SEOer Does Bad SEO, Twitter Loses Its Shit

So over on Twitter (it will always be Twitter ok!) I tend to be an SEO community lurker rather than an active participant. I made a decision long ago that I didn’t want to be a single issue Tweeter so I just kind of shout into the void about heavy metal music, CrossFit, and the sorry state of UK political discourse. The odd time I’m tempted to stick my oar in on SEO topics I refrain because unless you make the effort to go and check out my LinkedIn you probably aren’t going to care about the digital marketing opinions of a random metalhead.

However, sometimes I see something that I need to comment on. Now is one such time. Dramarama going on and no mistake lads.

So, what has SEO Twitter got its knickers in a twist about this week? Well it all started with a post/tweet/x/whatever from a guy called Jake Ward:

We pulled off an SEO heist that stole 3.6M total traffic from a competitor.

We got 489,509 traffic in October alone.

Here’s how we did it:

He went on to say

We pulled off an SEO heist using AI.

1. Exported a competitor’s sitemap

2. Turned their list of URLs into article titles

3. Created 1,800 articles from those titles at scale using AI

18 months later, we have stolen:

– 3.6M total traffic

– 490K monthly traffic

He went on over a number of tweets explaining the step by step process he used, but honestly if you have even a passing interest in SEO you can probably figure it out from the above screenshot. Ultimately he was creating a shill thread for his own AI copywriting tool and considering his post got 1.3m impressions I’d argue that it was a pretty successful endeavour.

Of course the triggering language he used in the opening tweet got a load of the SEOTwitter names up in arms. “How dare this sketchy bastard make our industry look bad” being the main thrust of the negative comments, with one or two risking the wrath of the gatekeepers by suggesting “He’s just doing SEO, but he’s using AI to do it at scale”.

But where do I sit? If you’ve made it this far you’ve got to be wondering right? Well strap in because here’s what I think:

Good SEO, Shit Marketing

Right, so assuming this dude’s figures are legit (and I’ve got no reason to doubt them right now) then he’s just used AI to do something at scale that a lot of SEO agencies have been doing forever.

Consider an SEO agency that is writing SEO optimised content for you in the days before AI. Strategists would have briefed generalist copywriters on the topics and set them about researching your industry. They would write original copy about it in order to produce content aligned to the defined SEO strategy.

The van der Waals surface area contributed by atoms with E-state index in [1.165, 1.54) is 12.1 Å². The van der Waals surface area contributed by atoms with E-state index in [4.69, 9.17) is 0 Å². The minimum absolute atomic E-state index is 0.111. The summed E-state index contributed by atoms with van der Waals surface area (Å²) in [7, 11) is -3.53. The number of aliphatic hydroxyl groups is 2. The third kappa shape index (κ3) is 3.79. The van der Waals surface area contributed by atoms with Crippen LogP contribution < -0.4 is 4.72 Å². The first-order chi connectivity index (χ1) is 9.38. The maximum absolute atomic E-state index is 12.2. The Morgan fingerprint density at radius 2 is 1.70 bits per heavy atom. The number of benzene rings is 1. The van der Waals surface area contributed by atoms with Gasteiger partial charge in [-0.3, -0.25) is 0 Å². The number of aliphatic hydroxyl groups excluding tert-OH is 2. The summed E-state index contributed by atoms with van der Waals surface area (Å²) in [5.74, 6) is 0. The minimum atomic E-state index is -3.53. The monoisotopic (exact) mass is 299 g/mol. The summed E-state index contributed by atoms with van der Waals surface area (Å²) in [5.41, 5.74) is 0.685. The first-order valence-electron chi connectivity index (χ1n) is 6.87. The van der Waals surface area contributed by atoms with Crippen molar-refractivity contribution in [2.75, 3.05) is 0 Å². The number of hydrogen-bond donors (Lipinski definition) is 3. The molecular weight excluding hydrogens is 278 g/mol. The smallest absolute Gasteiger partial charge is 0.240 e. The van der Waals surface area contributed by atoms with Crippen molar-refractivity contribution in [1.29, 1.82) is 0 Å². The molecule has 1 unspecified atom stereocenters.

How do you think they researched your industry?

That’s right. From other blogs.

Over time chances are your SEO optimised content is based on other SEO optimised content based on other SEO optimised content with the original thought from the industry expert barely visible through the fog of multiple rewrites.

Don’t believe me? Look at any SEO optimised industry (blogs from Digital Marketing agencies are a good one…content from a guy that rhymes with Steel Kettle for example) and see whether it feels like the person writing the article truly has deep knowledge of the topic. For the record I ensure I don’t fall into this trap because I never look anything up when I’m writing my blog 😉

So effectively you had a load of manual content spinning going on anyway. All this Jake lad has done is scaled that up using AI. Questions about how ethical this is are kind of relevant but only if you look at how ethical the SEO services you’ve been offering your clients for years were in the first place.

So, he’s just hacked a standard SEO process and made it work for him. This is the Good SEO part. I do feel sorry for the site he’s robbed the content from but if the game is purely “Get Organic Traffic” then he’s nailed it.

However that isn’t really the game.

You see it doesn’t take much digging to find the site that was used for the case study. It’s a Financial Modelling platform called Casual. Now you might think “I guess there is some crossover from Financial Modelling to Excel?” and you’d be right, however the content that has been robbed/spun is very entry level and wouldn’t really be relevant to an audience looking for an enterprise level Financial Modelling tool.

The originating (robbed) site is ExcelJet which offers Excel training videos. An audience who are far more likely to benefit from entry level lessons on simple spreadsheet features. You can see why they would feel pretty pissed off but unfortunately that is the game we’re in and the (lack of) rules we signed up to.